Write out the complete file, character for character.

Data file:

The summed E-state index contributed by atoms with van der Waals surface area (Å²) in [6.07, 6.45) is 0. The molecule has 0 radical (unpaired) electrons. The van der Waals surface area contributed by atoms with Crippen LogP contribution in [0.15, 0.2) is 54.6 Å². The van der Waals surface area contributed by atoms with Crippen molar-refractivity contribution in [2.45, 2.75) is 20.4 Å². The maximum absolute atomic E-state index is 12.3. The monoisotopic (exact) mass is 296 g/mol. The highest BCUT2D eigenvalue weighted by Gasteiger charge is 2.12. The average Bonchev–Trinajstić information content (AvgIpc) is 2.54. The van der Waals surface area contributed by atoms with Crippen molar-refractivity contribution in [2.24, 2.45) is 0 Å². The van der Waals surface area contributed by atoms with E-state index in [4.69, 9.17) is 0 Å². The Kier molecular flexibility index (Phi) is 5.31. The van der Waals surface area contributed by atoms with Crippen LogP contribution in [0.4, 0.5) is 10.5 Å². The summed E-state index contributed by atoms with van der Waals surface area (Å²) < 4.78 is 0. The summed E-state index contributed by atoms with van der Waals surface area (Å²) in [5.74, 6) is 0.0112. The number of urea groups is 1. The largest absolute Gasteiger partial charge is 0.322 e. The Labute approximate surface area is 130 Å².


The summed E-state index contributed by atoms with van der Waals surface area (Å²) in [6.07, 6.45) is 0. The molecule has 0 radical (unpaired) electrons. The van der Waals surface area contributed by atoms with Crippen LogP contribution in [0.15, 0.2) is 54.6 Å². The van der Waals surface area contributed by atoms with Crippen molar-refractivity contribution in [2.45, 2.75) is 20.4 Å². The maximum absolute atomic E-state index is 12.3. The monoisotopic (exact) mass is 296 g/mol. The highest BCUT2D eigenvalue weighted by Gasteiger charge is 2.12. The average Bonchev–Trinajstić information content (AvgIpc) is 2.54. The van der Waals surface area contributed by atoms with Crippen molar-refractivity contribution in [2.24, 2.45) is 0 Å². The van der Waals surface area contributed by atoms with E-state index in [4.69, 9.17) is 0 Å². The Kier molecular flexibility index (Phi) is 5.31. The van der Waals surface area contributed by atoms with Crippen LogP contribution in [0.4, 0.5) is 10.5 Å². The summed E-state index contributed by atoms with van der Waals surface area (Å²) < 4.78 is 0. The summed E-state index contributed by atoms with van der Waals surface area (Å²) in [5.74, 6) is 0.0112. The number of urea groups is 1. The largest absolute Gasteiger partial charge is 0.322 e. The Labute approximate surface area is 130 Å².